Association between emergency department utilization and the risk of child maltreatment in young children

Kuang, Xiaoxin; Aratani, Yumiko; Li, Guohua

This study aims to assess the association between emergency department (ED) utilization and the risk of child maltreatment.

Using ED discharge data from the California’s Office of Statewide Health Planning (OSHPD) and Development for 2008–2013, we performed a nested case-control study to examine the relationship between the frequency of ED visits and child maltreatment diagnosis under 4 years of age among children born in California between 2008 and 2009 who visited the ED.

The study sample consisted of 3772 children diagnosed with child maltreatment (cases) and 7544 children selected by incidence density sampling (controls). After adjustment for demographic characteristics, the estimated odds ratios of child maltreatment were 1.72 (95% CI:1.55–1.90) for those with two to three ED visits and 3.03 (95% CI: 2.69–3.41) for those with four or more ED visits, compared to children with one visit. Race/ethnicity, insurance status, and location of residence were also significantly associated with the risk of child maltreatment.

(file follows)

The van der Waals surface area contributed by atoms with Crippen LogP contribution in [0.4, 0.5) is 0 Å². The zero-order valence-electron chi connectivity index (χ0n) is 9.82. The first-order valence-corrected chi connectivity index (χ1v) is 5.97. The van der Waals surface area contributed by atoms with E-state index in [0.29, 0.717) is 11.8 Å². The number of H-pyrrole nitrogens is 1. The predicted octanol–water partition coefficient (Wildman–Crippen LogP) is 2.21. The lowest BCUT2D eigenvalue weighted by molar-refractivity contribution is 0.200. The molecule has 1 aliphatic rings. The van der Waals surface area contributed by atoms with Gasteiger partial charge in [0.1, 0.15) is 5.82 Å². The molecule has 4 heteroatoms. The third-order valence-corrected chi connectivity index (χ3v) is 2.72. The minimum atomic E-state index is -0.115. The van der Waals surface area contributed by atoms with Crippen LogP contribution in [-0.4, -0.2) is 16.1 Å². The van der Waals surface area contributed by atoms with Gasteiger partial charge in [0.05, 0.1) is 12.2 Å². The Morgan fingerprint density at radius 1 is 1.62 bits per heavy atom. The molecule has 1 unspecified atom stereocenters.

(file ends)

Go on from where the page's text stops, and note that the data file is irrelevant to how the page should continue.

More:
Young children with higher frequency of ED visits are at significantly increased risk of being victims of child maltreatment. ED utilization patterns and other established risk markers may assist healthcare professionals in identifying and treating victims of child maltreatment.


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Injury Epidemiology

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Published Here
December 20, 2022


Child abuse, Child maltreatment, Emergency medical services, Injury, Electronic health records, Child welfare